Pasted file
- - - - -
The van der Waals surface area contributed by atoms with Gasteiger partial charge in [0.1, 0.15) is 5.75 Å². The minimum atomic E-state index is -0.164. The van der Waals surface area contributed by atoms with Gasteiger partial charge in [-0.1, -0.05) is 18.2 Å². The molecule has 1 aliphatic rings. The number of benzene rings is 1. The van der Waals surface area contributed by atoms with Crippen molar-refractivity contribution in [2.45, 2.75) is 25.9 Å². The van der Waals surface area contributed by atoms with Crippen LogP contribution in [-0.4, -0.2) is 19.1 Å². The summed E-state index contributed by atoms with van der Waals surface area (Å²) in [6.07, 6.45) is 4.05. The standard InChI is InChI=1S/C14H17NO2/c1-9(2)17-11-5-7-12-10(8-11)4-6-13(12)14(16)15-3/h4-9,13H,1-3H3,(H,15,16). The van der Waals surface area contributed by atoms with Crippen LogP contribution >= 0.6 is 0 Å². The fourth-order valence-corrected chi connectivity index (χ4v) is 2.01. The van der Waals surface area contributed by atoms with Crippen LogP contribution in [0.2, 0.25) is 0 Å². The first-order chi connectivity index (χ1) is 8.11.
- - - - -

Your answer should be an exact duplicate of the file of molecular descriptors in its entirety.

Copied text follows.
The van der Waals surface area contributed by atoms with Gasteiger partial charge in [0.1, 0.15) is 5.75 Å². The minimum atomic E-state index is -0.164. The van der Waals surface area contributed by atoms with Gasteiger partial charge in [-0.1, -0.05) is 18.2 Å². The molecule has 1 aliphatic rings. The number of benzene rings is 1. The van der Waals surface area contributed by atoms with Crippen molar-refractivity contribution in [2.45, 2.75) is 25.9 Å². The van der Waals surface area contributed by atoms with Crippen LogP contribution in [-0.4, -0.2) is 19.1 Å². The summed E-state index contributed by atoms with van der Waals surface area (Å²) in [6.07, 6.45) is 4.05. The standard InChI is InChI=1S/C14H17NO2/c1-9(2)17-11-5-7-12-10(8-11)4-6-13(12)14(16)15-3/h4-9,13H,1-3H3,(H,15,16). The van der Waals surface area contributed by atoms with Crippen LogP contribution >= 0.6 is 0 Å². The fourth-order valence-corrected chi connectivity index (χ4v) is 2.01. The van der Waals surface area contributed by atoms with Crippen LogP contribution in [0.2, 0.25) is 0 Å². The first-order chi connectivity index (χ1) is 8.11.